Virtual Team Collaboration: 5 Effective Best Practices for Virtual Teams
Ask any business leader about the most essential key to organizational success — and often their biggest challenge — and the answer is typically centered on effective team collaboration. In fact, a McKinsey report revealed 97% of employees and executives believe a lack of alignment within a team impacts the outcome of a task or project. Clearly, when a group of people works together in harmony toward a common goal, magic happens.
This synergy is, of course, harder to achieve with the ubiquity of remote and hybrid work. Connecting virtually certainly has its issues: managing different time zones, interacting across cultures, dealing with different communication styles, and the ever-present technical glitches that distract from the task at hand.
How do you replicate the spark of human connection one gets from sitting across from another person while working on a shared project? Those hard-to-simulate a-ha moments experienced while passing each other in the office hallway? What tools and resources can help bust through the barriers of virtual team collaboration?
While successful virtual team collaboration presents its difficulties, it is vitally important to get right. Read on for the 5 best practices for an effective virtual team experience; but first we’ll dive deeper into why team collaboration is a business-critical imperative that drives relevancy, resiliency, and value.
How Collaboration Builds Better Teams
It breaks down silos.
A Deloitte report shows that the time spent by managers and employees in collaborative activities has risen by 50% or more in recent years.
These efforts are designed to combat the silo mentality — when one team or department doesn’t work to share ideas and innovations with the other parts of an organization — that is one of the most common problems in large companies, especially now that people are most often physically working on their own. This type of narrow thinking and lack of information flow not only can cause miscommunication, but it also hinders employee engagement and performance and organizational results.
Creating collaborative and cross-functional teams — groups with different functional expertise working on a shared project or common goal — can beat the isolation that often leads to silo mentality, opening up new lines of communication and collaboration that produces fresh ideas and solutions.
It serves as a tool for employee attraction and retention.
Because collaboration lays the groundwork for a more connected, informed, open, and dynamic workplace, a collaborative culture drives employee engagement and appeals to both current and future employees, aiding in greater talent attraction and retention, a chief concern for executives in today’s volatile job market.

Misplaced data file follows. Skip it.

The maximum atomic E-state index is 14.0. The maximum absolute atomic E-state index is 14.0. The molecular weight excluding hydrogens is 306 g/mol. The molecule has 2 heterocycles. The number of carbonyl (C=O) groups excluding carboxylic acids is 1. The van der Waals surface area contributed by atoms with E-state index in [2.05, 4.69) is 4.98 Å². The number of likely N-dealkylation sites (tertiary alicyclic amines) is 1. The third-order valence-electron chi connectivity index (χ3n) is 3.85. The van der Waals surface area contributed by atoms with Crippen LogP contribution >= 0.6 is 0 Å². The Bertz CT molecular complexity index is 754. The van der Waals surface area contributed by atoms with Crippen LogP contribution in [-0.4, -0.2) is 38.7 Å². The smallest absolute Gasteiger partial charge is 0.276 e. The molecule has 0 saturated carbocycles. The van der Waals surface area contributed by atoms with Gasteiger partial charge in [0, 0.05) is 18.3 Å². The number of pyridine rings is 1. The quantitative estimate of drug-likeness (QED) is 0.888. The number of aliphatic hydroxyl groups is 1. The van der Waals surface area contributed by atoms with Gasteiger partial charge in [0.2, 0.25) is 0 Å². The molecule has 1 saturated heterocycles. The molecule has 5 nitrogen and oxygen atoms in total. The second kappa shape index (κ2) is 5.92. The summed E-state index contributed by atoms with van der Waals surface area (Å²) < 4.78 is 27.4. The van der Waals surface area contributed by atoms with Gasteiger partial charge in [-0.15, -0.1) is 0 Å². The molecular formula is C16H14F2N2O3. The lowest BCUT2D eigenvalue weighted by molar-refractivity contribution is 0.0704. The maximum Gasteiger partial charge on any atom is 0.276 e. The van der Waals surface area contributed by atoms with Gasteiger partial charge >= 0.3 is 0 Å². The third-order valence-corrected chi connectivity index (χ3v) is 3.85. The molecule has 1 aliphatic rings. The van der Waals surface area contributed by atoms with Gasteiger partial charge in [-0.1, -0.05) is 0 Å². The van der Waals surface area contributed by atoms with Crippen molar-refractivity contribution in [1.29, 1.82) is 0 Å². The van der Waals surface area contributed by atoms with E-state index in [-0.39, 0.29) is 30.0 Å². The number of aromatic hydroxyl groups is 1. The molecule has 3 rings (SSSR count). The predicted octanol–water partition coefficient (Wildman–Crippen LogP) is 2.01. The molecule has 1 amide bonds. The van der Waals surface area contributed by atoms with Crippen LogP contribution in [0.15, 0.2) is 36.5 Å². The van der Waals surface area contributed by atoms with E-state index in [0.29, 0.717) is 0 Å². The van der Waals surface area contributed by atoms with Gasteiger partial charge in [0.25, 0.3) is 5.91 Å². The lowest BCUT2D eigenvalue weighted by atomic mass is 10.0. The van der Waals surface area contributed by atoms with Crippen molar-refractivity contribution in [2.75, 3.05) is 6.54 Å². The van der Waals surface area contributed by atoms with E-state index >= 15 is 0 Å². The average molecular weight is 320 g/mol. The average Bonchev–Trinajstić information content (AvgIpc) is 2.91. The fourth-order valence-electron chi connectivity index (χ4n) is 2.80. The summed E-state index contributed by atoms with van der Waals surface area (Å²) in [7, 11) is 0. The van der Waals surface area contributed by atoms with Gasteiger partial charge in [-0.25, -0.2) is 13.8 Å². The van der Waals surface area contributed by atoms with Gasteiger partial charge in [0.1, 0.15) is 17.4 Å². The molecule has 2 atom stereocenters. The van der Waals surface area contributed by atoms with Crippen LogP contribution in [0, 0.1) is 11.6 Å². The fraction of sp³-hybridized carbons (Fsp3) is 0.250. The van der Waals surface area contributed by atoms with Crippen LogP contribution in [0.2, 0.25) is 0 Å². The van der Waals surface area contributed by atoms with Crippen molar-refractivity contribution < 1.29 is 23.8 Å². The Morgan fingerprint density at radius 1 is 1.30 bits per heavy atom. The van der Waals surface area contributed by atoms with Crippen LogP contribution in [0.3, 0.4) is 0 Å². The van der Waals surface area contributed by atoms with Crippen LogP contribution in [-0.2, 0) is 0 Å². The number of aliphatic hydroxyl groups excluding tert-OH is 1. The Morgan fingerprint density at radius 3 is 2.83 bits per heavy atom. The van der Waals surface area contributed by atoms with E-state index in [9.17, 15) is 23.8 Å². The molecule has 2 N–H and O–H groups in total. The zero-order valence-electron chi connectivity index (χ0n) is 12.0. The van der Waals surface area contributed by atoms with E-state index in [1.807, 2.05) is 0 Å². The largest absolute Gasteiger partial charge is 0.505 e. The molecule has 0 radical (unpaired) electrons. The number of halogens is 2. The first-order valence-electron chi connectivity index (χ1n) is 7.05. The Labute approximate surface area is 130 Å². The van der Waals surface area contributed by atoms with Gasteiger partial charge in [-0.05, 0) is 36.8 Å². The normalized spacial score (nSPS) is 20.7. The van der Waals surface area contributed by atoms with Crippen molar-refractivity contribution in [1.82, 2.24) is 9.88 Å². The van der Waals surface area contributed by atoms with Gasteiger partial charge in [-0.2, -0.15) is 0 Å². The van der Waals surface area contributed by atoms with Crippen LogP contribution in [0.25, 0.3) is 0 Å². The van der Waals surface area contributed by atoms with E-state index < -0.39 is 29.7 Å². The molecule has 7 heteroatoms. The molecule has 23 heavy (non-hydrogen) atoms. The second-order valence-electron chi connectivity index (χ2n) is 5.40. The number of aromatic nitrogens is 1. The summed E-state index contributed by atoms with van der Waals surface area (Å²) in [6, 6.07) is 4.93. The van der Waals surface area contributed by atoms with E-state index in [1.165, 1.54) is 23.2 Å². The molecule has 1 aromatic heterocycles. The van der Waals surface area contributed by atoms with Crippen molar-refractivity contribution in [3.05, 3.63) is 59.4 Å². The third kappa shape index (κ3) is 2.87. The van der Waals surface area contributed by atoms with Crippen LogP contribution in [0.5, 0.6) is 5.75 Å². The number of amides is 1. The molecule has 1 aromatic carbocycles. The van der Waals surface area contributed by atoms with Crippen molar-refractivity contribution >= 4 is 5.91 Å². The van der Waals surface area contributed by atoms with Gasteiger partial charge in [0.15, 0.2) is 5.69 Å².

It leads to faster performance and heightened productivity.
A study by The Institute for Corporate Productivity, a human capital research and consulting firm, found that collaborative teams perform five times better than non-collaborative teams because they view themselves as teammates motivated towards a common goal.
With an interconnected team, you unlock the ability to bring products and services to market at a faster rate because all stakeholders are involved in the process sooner. For example, if your product team is launching a major new feature, it would be strategic to involve your marketing team as early as possible to develop a comprehensive PR plan. This type of cross-department collaboration can also produce new ideas and advancements more quickly.
It boosts creativity and better problem solving.
In a collaborative workplace environment, group brainstorming is an established and expected aspect of the business in which each team member has the opportunity to share their ideas, discover smarter solutions, and contribute to solving any obstacle standing in the way of achieving the organization’s goals.
As collaboration brings a variety of talents and voices together, it forges a foundation of diverse knowledge and skills to regularly draw from when creatively ideating and problem solving. It also allows teams to switch between focused (concentrated, conscious, and relatively predictable) and diffuse (relaxed, largely subconscious, and often surprising) modes of thinking, unlocking new ideas as a group and then executing them as individuals.